We started playing ultimate at the age of 8 through the INDER program, a project that brings sports like ultimate to public schools in Medellin, Colombia, as a vehicle for social change. We were immediately fascinated by ultimate because of the fact that it was a non-contact sport and there were so many different ways that the disc could be thrown.

And how did you stick to the sport?

We began to train intensively and often stayed after class to throw on our free time. After seeing our passion for the sport, our coach encouraged us to try out for the competitive INDER team with which we could travel to various tournaments around the region.

At the age of 9, we started training with Revolution Ultimate Club. In 2010, at 11 years of age and with only three years of experience, we helped Revolution to a Colombian women’s national title.

What’s your best memory about ultimate?

Credits : Quentin Dupre Latour, Focus

We have a lot of very nice memories in ultimate, we reached great goals together, but I think our best memory is when we won the semi finals against Japan at WUGC, it was an incredible dream that we will never forget.

What’s your vision about the future of ultimate?

We think that ultimate we keep growing, and probably be at the olympic games, which would help for the recognition of our sport.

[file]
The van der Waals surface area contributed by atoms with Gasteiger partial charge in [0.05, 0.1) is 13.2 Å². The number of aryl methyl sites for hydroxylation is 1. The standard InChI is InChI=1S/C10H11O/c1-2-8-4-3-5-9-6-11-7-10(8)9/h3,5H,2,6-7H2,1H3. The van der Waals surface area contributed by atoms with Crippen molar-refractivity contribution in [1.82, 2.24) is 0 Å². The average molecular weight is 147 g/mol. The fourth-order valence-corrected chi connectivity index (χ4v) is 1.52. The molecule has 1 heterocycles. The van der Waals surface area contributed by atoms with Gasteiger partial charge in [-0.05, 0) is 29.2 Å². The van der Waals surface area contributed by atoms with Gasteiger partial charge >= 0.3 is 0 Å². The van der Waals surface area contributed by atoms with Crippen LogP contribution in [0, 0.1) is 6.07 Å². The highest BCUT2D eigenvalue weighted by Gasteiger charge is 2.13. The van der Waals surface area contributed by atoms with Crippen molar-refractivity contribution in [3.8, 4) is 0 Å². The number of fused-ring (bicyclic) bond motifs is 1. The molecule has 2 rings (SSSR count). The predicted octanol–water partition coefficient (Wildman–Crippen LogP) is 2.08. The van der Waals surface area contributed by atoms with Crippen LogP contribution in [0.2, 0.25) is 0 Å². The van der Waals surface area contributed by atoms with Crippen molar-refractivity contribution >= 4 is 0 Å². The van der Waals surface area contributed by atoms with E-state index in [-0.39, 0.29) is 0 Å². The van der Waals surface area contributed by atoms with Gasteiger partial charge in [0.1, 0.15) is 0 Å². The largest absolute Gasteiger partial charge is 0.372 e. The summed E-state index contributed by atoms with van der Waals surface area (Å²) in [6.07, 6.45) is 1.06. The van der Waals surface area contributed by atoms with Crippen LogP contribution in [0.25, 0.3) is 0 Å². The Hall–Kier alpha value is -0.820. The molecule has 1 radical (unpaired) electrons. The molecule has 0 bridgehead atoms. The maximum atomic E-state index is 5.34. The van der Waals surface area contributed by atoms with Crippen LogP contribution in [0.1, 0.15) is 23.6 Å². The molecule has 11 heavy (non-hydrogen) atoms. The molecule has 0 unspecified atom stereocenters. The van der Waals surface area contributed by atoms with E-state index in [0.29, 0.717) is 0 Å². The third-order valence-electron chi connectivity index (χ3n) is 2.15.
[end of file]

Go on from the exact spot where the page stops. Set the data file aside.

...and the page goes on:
Something that brings us a lot of hope is the talent of the next generations we saw at WUJC. Here in our country we work a lot with the youth because it is the future of our sport.

We want to be part of an examplary sport, recognised worldwide without loosing the spirit of the game.

What’s you thoughts about ultimate frisbee cleats?

The first thing we look in cleats is the studs pattern, we think it is the most important part. We also appreciate comfort, we generally need 2 weeks before feeling really good in new shoes (so we don’t have blisters).

We are very happy to be part of a project of doing new cleats specially for our sport.

Credits : JFDA

Cardenas’ timeline

  • 2007 – took part to the INDER program
  • 2008 – Revolution ultimate, Medellin, Colombia
  • 2010 – Revolution – women’s national 1st
  • 2011 – Revolution – women’s national 1st